Does the Bible Allow Tattoos?

I recently received a question about tattoos and Leviticus 19:28.  He asked if this prohibition is still in effect.

My response is below:

That’s a great question.  As in all scripture, we need to be careful of the context into which the author is writing.  In this case we would ask what Moses is referring to in order to understand what he is prohibiting.

“Do not cut your bodies for the dead or put tattoo marks on yourselves.  I am the LORD.” (Lev 19:28)

Specifically, it seems that he is referring to a particular practice “for the dead” that was a danger to the Hebrews.  Consider the quotes below from a couple different commentaries on the subject:

19:26–31. These prohibitions seem to relate to pagan religious customs which should be avoided, including pagan mourning rites (vv. 27–28), cultic prostitution (v. 29, in contrast with proper worship of the Lord, v. 30), and necromancy (v. 31).

Lindsey, F. D. (1985). Leviticus. In J. F. Walvoord & R. B. Zuck (Eds.), The Bible Knowledge Commentary: An Exposition of the Scriptures (Vol. 1, p. 202). Wheaton, IL: Victor Books.

nor print any marks upon you—by tattooing, imprinting figures of flowers, leaves, stars, and other fanciful devices on various parts of their person. The impression was made sometimes by means of a hot iron, sometimes by ink or paint, as is done by the Arab females of the present day and the different castes of the Hindus. It is probable that a strong propensity to adopt such marks in honor of some idol gave occasion to the prohibition in this verse; and they were wisely forbidden, for they were signs of apostasy; and, when once made, they were insuperable obstacles to a return. (See allusions to the practice, Is 44:5; Rev 13:17; 14:1).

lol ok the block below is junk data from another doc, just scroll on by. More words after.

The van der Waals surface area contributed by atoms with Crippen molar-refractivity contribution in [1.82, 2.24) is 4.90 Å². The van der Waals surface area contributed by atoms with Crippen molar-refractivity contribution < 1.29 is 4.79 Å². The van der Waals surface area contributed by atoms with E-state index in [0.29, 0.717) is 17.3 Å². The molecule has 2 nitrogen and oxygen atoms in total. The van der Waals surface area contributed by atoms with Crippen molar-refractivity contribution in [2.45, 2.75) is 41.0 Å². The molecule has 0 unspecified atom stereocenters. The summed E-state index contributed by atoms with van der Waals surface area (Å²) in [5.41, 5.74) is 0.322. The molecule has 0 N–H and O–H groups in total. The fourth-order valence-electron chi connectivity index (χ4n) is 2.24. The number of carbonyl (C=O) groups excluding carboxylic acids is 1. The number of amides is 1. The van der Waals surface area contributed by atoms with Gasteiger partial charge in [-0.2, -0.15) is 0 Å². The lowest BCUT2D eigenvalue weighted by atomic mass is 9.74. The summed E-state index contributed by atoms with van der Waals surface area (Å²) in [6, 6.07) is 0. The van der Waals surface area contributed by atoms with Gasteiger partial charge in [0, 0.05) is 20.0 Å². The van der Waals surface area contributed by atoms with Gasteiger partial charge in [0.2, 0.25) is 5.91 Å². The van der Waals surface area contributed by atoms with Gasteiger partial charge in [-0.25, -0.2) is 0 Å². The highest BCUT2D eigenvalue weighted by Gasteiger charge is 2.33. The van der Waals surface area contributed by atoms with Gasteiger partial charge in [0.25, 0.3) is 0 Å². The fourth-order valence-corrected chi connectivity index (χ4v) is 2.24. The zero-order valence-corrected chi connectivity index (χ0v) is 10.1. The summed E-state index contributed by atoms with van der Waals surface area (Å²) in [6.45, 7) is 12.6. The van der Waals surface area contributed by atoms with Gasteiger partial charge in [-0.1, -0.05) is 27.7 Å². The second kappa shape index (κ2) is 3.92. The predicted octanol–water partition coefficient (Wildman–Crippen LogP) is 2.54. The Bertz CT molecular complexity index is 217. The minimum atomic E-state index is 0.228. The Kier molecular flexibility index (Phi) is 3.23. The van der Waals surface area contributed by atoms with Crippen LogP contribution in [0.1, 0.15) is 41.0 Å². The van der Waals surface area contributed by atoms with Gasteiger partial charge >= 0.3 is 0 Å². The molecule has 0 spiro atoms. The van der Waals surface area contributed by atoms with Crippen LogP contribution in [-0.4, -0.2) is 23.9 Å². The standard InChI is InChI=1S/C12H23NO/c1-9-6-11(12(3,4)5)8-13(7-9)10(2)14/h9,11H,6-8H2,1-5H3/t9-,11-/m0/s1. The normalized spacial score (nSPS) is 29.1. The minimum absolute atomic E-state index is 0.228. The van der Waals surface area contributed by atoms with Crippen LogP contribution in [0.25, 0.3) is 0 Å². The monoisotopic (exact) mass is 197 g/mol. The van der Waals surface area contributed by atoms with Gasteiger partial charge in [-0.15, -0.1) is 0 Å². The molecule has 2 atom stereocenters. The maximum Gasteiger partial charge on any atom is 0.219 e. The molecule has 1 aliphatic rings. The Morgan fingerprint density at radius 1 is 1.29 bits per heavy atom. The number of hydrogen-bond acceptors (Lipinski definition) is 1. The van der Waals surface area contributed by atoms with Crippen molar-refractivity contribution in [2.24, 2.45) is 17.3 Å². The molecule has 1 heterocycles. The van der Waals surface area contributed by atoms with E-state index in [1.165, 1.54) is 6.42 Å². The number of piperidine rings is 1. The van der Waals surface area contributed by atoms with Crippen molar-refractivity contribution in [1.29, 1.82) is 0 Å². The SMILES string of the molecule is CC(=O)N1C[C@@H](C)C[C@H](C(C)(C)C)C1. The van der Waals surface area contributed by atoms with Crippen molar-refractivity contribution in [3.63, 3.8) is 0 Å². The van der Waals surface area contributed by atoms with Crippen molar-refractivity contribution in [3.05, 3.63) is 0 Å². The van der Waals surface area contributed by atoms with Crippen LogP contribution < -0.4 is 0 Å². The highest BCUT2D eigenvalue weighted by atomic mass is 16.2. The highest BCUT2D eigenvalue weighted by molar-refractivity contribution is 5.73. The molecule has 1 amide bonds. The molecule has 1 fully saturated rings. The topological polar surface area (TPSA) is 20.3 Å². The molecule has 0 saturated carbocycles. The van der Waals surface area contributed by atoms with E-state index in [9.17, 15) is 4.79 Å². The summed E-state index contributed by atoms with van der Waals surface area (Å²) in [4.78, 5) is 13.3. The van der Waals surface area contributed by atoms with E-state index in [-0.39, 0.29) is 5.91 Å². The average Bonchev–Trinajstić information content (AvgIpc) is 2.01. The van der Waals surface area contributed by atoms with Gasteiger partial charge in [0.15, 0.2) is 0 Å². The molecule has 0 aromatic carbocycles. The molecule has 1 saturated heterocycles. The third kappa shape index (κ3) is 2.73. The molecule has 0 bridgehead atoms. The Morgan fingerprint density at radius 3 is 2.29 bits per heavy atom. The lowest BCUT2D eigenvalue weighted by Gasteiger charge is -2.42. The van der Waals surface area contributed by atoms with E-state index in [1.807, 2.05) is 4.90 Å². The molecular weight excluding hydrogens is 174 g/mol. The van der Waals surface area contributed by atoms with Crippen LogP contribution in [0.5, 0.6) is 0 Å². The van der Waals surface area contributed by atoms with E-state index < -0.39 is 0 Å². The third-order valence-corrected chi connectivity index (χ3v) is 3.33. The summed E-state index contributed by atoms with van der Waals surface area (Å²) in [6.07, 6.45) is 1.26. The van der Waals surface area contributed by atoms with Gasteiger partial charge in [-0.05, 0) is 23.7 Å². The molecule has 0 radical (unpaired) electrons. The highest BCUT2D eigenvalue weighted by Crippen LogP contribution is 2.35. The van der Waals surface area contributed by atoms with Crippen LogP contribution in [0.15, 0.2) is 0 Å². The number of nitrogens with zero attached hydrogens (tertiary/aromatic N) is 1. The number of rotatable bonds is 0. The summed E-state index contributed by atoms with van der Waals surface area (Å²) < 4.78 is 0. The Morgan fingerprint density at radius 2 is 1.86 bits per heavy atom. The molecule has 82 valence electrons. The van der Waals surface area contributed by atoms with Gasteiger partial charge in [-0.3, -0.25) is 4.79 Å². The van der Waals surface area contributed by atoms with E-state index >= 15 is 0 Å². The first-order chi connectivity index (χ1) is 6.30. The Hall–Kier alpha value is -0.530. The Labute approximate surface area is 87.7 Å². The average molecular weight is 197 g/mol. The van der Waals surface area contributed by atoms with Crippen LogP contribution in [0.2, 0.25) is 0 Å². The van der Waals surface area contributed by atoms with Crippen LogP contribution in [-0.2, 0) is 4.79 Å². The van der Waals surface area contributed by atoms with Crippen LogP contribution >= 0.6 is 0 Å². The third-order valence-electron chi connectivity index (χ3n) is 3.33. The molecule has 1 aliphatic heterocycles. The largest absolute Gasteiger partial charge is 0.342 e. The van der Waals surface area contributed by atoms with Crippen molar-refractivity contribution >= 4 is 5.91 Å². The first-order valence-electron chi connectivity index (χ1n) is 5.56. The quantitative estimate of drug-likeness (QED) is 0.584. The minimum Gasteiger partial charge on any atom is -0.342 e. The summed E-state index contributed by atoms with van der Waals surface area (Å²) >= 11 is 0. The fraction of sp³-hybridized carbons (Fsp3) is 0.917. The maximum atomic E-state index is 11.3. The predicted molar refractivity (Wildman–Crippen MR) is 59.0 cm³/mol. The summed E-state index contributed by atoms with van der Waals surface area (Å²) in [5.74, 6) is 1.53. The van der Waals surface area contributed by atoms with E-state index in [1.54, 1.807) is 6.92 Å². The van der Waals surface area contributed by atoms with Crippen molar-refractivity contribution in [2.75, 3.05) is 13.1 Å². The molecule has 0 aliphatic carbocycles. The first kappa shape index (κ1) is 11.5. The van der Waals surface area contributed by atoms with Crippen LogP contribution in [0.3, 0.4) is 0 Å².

Jamieson, R., Fausset, A. R., & Brown, D. (1997). Commentary Critical and Explanatory on the Whole Bible (Vol. 1, p. 88). Oak Harbor, WA: Logos Research Systems, Inc.

It doesn’t seem as though the practice that Moses was prohibiting is the modern practice of body art as it is generally practiced.

Our consideration shouldn’t stop there, however.  Consider Paul’s admonition that, “‘All things are lawful,’ but not all things are helpful. ‘All things are lawful,’ but not all things build up.  Let no one seek his own good, but the good of his neighbor.” (1 Cor 10:23-24) Paul is speaking of dietary choices, but the principle is clear.  Sometimes we should voluntarily limit our freedom for the sake of others.

If you find yourself in a context where tattoos can distract from your service to God or discourage other believers, then it may be unwise to proceed.  As an extreme example, consider someone called to serve the elderly in a nursing home.  Even if it isn’t a sin, it would certainly be unwise for such a person to get face tattoos!  I would encourage you to carefully evaluate the visibility of any body art you may consider, and how it might impact your ability to faithfully serve Christ.


Matt Bilyeu

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